New evidence against the ultra-Orthodox mother charged with starving her 3-year-old child, H., was unveiled yesterday at a hearing on the state's request that she be remanded until the end of her trial.
The material included new evidence regarding her treatment of H., as well as evidence that she had abused her other children.
Nevertheless, prosecutor Mayan Oren-Rimon told the Jerusalem District Court, the indictment only accuses the woman of abusing H., because the family barred the police from questioning any of his siblings. This prompted the defense attorney to protest that this evidence should not have been submitted at all.
Inter alia, Oren-Rimon said, the mother brought S., H.'s younger brother, to the hospital several times, claiming he had a high fever. The hospital detected no fever or any other sign of illness. But S. was frequently given intravenous nourishment during these visits, the prosecutor said, and his mother often disconnected the IV, just as she is accused of doing with H.
Moreover, Oren-Rimon said, H.'s sister underwent an unnecessary operation to remove her appendix, based on information supplied by the mother that later proved to be false.
"Such things can happen," Oren-Rimon acknowledged. "But when we look at the whole, it begs an explanation."
As for the many times the mother allegedly disconnected H.'s feeding tube, Oren-Rimon noted that removing the tube requires force. "There are nurses who described hearing heart-rending cries from H., and a moment later, the mother would come and say the tube had fallen out."
One hospital staffer related having seen the mother holding a tray of hospital food, but when H. reached out to take something from it, the mother would not let him. In the end, she gave him only melon rinds. Yet H. "ate the melon rinds with great appetite, because he had been denied food for a long time," Oren-Rimon said.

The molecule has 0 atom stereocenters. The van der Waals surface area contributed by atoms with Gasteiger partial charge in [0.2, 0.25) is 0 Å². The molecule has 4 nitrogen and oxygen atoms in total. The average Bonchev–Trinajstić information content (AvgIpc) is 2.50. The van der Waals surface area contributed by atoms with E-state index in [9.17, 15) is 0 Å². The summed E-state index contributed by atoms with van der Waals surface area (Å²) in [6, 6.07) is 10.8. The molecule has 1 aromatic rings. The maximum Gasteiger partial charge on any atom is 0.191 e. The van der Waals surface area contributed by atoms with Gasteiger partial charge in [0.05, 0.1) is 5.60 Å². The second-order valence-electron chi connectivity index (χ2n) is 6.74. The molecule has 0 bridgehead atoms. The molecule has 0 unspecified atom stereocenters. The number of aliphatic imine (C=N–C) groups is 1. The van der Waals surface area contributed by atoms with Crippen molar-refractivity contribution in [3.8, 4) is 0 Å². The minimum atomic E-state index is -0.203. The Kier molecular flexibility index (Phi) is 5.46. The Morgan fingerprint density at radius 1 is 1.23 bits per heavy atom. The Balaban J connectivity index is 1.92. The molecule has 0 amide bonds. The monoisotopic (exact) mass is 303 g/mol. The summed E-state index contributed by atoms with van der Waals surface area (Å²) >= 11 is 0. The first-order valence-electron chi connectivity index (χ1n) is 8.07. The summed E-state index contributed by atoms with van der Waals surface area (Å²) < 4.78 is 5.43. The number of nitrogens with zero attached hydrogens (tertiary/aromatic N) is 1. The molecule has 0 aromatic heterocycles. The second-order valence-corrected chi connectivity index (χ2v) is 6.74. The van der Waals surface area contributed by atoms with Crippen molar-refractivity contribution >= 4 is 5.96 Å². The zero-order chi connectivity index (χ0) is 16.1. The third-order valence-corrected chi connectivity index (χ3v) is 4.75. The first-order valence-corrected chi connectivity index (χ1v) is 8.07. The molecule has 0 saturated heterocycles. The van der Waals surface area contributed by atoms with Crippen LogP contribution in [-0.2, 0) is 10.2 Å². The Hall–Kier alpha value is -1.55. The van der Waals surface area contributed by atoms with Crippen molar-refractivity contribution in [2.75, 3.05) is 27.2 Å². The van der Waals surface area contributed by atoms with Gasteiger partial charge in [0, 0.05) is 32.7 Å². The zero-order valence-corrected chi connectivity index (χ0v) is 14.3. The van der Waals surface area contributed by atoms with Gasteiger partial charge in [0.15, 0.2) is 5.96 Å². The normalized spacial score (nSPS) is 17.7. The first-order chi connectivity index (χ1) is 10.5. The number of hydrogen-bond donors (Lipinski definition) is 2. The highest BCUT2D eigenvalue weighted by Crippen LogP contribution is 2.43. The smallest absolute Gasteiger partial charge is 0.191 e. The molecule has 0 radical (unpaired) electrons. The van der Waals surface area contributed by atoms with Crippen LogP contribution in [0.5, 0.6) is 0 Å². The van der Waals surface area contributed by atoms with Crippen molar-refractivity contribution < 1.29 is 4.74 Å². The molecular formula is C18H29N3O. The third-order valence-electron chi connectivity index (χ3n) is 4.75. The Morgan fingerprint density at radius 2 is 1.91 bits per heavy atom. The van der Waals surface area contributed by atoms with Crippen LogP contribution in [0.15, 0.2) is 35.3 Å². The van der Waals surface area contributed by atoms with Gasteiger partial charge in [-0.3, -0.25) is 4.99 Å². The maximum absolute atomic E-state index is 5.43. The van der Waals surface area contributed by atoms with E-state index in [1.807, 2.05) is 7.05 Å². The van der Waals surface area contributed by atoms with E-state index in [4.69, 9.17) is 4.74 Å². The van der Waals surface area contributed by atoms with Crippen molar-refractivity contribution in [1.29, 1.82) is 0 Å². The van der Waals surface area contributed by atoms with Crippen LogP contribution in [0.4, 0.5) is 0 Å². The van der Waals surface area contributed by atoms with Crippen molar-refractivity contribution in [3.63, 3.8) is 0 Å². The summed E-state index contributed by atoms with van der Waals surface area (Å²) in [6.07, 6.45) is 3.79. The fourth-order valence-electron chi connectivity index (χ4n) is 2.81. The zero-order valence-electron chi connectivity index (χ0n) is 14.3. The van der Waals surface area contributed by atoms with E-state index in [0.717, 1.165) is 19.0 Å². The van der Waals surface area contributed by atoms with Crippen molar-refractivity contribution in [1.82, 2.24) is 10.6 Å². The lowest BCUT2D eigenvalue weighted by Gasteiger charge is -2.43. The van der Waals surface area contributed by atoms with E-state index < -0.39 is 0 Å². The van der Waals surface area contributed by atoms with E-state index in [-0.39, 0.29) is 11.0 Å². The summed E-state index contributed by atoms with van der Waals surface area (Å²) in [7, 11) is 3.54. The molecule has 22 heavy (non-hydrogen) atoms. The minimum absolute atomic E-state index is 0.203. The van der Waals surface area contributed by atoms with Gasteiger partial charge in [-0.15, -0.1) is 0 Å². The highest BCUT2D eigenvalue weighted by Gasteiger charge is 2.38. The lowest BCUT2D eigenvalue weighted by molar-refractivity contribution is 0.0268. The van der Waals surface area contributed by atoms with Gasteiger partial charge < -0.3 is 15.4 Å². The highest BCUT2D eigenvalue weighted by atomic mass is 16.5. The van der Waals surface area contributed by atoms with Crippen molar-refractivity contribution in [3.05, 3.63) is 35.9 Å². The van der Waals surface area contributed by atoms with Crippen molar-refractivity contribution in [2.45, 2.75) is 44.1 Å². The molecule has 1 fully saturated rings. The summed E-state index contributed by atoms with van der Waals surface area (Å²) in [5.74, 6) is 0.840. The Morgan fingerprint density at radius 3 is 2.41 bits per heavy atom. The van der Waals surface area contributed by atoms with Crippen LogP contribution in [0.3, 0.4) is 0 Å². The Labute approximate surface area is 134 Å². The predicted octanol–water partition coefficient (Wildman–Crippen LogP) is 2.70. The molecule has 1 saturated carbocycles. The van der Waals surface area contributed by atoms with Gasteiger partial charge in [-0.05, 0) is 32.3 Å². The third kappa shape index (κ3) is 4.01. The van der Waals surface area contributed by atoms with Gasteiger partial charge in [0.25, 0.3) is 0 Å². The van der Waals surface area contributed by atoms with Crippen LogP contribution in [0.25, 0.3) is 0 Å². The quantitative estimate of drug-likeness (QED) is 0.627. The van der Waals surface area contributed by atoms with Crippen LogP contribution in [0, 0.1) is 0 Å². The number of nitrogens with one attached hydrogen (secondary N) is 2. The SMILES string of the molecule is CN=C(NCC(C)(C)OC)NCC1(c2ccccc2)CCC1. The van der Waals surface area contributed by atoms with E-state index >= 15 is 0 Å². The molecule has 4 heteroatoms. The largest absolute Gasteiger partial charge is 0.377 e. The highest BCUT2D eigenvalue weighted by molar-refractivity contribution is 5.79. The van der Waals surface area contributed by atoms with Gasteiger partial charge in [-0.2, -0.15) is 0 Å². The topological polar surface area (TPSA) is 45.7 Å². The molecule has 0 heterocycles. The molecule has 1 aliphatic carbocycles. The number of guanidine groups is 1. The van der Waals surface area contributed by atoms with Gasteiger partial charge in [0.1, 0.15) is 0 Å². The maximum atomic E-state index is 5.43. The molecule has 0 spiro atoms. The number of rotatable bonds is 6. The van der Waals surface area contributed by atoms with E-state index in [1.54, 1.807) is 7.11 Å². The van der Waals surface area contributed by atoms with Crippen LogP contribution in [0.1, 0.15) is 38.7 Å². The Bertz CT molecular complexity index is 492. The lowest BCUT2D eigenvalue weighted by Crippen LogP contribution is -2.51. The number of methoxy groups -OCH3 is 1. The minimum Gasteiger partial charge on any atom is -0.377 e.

In another case, the mother claimed H. did not like melon. But when she went to the bathroom, a nurse gave him some melon, and "he fell on the melon like a starving Biafran," Oren-Rimon said.
In yet another case, a nurse said she saw the mother eating her son's food and refusing to give him any. A volunteer reported seeing H. take food out of a hospital refrigerator and then run and hide under a table so that no one would see him eating it. And a medical student recalled seeing the mother stick her finger in H.'s mouth to make him throw up.
A doctor reported seeing that H.'s bandages had been removed, and when he asked who removed them, the boy responded "Mommy."
Another doctor reported that when she told H. he was going home, he reponded, "not home!" When she asked why not, he answered, "I'm scared."
When the hospital staff began to suspect the mother was sabotaging her son's treatment, they secured a court order to keep her away. Immediately thereafter, they opened the bedside cupboard and found a stash of 10 empty drainage bags, which she had apparently been substituting for full ones to convince doctors that her son was not digesting his food. This led the doctors to stop feeding him lest his bowels explode.
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